The protocol used to send these messages is called http (hypertext transmission protocol)

Format Negotiation

There are many different and competing data formats. A feature of HTTP is that the client program sends a list of the representations it understands along with its request, and the server can then ensure that it replies in a suitable way if possible. This is called format negotiation and it is designed to cope with the existing mass of graphics formats for example (GIF, TIFF, JPEG to name but a few). Format negotiation allows the web to distances itself from the technical and political battles of the data formats. Hopefully it will also enable the WWW to be adaptable to future innovations in data formats.

1.5.2 The WWW Addresses: (URLs etc.)

The general addressing scheme is one of the constituent technologies. It enables the naming, describing, and retrieving of resources (usually documents) on the Internet. It is based on the concept of a Uniform Resource Indicator (URI).

URI refers to the generic set of all names/addresses that are short strings that refer to objects on the Web. There are actually three sub classes of addresses: URLs URNs and UNCs.

URL:
Uniform Resource Locators are used to `locate' resources, by providing an abstract identification of the resource location. The format of a URL contains:

scheme://host/dir/subdir/filename.

scheme:
is one of http, ftp, gopher, file, news or telnet
host:
is the regular internet hostname of the server
dir/subdir/filename:
is the full pathname of the file the link wishes to retrieve.

Its flexibility allows the WWW to access all the existing data in FTP archives, news articles, and WAIS and Gopher servers.

URN:
Uniform Resource Name is a scheme under development which should provide for the resolution using internet protocols of names which have a greater persistence than that currently associated with internet host names or organizations.
URN:
Uniform Resource Citation. A type of resource description in the form of a set of attribute/value pairs. Some of the values may be URIs of various kinds. Others may include, for example, authorship, publisher, datatype, date, copyright status and shoe size.
Most WWW users are reasonably familiar with the URL, however, thay are also probably familiar with problems of dead links, overloaded sites, lots of trans-oceanic traffic, etc. These problems all arise because URLs confuse the name of a resource with its location. Thus the URI working group has established a scheme where a name (the URN) and an associated description (a URC) are assigned to a resource. That description will contain things like author, title, subject. It will also contain the possible locations for the resource as a set of URLs. Thus a browser can pick one of the URLs to try to retrieve the resource and if that doesn't succeed it will try another URL and so on.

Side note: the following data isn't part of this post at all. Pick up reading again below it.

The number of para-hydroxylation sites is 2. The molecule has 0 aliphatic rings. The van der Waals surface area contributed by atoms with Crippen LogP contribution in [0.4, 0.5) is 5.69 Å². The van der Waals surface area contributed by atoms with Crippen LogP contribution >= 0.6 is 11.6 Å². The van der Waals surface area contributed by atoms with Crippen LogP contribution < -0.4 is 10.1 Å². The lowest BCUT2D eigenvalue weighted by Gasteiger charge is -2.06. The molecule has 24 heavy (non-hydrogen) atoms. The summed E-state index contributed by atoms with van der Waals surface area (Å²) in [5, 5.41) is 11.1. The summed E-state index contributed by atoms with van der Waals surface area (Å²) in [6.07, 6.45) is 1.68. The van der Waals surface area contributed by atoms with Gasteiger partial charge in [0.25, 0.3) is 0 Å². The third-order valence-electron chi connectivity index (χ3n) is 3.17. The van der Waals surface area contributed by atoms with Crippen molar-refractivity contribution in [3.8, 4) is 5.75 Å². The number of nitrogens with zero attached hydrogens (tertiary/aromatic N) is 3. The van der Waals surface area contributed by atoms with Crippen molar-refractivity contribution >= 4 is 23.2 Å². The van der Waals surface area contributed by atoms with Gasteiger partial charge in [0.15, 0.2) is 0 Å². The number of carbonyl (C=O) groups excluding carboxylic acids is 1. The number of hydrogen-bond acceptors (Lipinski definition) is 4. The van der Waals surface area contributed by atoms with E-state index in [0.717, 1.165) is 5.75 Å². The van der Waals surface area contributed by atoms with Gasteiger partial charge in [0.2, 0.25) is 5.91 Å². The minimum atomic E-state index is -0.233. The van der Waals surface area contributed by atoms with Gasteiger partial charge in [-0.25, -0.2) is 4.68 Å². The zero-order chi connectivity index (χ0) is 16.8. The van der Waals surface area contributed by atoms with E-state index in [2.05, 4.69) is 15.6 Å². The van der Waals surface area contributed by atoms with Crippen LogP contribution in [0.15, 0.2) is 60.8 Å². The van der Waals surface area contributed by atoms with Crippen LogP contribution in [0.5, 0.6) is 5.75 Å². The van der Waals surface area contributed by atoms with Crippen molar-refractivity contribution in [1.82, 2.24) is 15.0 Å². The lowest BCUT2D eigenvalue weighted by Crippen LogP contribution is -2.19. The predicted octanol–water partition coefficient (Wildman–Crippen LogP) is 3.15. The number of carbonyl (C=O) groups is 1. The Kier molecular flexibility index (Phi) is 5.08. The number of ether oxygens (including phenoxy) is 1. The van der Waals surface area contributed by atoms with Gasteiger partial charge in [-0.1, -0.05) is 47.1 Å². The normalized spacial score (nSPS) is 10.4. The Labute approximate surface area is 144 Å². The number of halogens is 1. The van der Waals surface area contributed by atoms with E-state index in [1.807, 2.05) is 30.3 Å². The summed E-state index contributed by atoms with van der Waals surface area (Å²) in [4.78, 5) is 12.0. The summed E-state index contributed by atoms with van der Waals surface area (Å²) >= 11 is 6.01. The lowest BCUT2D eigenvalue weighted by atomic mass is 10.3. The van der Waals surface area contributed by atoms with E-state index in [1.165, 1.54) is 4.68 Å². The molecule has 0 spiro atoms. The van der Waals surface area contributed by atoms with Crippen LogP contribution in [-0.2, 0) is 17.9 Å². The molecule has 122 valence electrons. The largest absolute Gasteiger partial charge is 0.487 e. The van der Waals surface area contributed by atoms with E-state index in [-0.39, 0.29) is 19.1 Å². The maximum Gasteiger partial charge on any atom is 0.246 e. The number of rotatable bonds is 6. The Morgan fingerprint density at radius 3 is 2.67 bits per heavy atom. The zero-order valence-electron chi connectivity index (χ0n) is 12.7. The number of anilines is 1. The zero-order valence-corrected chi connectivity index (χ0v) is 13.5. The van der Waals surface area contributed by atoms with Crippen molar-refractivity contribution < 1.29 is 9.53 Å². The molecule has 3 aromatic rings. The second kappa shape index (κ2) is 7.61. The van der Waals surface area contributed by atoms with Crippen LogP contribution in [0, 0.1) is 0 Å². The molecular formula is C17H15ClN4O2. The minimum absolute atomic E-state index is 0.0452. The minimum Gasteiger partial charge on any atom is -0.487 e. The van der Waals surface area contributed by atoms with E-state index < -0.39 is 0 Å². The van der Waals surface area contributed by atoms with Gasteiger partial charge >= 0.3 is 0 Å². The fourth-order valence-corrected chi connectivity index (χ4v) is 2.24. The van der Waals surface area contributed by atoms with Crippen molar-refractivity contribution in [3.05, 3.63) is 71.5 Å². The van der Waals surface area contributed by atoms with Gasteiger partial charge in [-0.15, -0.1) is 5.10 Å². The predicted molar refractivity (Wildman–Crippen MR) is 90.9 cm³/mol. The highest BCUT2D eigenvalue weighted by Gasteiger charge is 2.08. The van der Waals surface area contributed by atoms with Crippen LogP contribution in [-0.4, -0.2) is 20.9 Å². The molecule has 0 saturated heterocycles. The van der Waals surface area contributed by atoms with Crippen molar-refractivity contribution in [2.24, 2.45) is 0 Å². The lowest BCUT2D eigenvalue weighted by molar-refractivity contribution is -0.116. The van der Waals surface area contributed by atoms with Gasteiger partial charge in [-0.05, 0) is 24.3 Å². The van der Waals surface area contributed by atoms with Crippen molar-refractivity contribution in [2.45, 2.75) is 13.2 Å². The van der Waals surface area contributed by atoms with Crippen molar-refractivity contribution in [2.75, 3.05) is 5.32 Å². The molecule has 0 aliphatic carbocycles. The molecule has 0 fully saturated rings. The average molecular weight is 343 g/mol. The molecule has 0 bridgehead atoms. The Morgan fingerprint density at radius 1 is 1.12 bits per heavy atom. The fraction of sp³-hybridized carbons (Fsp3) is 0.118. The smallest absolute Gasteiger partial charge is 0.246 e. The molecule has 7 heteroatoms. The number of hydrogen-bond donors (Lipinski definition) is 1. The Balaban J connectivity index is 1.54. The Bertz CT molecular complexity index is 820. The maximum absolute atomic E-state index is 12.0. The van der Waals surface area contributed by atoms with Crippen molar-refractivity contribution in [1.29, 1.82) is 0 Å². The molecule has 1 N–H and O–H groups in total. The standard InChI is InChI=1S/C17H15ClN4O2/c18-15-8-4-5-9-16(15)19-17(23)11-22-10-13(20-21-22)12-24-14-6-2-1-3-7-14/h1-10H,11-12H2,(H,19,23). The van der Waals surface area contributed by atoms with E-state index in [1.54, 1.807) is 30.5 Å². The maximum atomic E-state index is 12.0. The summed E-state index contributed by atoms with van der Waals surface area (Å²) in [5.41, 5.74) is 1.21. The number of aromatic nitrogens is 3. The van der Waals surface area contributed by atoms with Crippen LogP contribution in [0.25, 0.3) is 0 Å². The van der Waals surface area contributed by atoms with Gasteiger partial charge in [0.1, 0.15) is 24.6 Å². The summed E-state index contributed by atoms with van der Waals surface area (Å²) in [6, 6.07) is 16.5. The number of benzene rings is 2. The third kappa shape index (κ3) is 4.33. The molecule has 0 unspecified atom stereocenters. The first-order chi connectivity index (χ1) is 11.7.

1.5.3 The WWW Specifications: (HTML, HTTP & PICS)

http: allows the WWW to perform format negotiation.

HTTP (HyperText Transfer Protocol) "HTTP is an application-level protocol with the lightness and speed necessary for distributed, collaborative, hyper media information systems. It is a generic, stateless, object-oriented protocol which can be used for many tasks, such as name servers and distributed object management systems, through extension of its request methods (commands). A feature of HTTP is the typing and negotiation of data representation, allowing systems to be built independently of the data being transferred." WWW Consortion on HTTP

html: allows a basic document to be structured and contain hypertext links.

HTML (HyperText Markup Language), now on to specification version 3.2, HTML is an evolving language which is used to construct documents which can be viewed by World Wide Web browsers. HTML has been standardized by the WWW consortium. It is aimed at being a "simple scaleable document format that can be used for information exchange on virtually any platform" . Possible platforms include:

pics: facilitates the control of access to material on the Internet.

PICS (Platform for Internet Content Selection) is being designed to enable supervisors (parents, teachers, or administrators) to block access from their computers to certain Internet resources, without censoring what is distributed to other sites. It is based to the principle of labelling internet resources with ratings. For more information: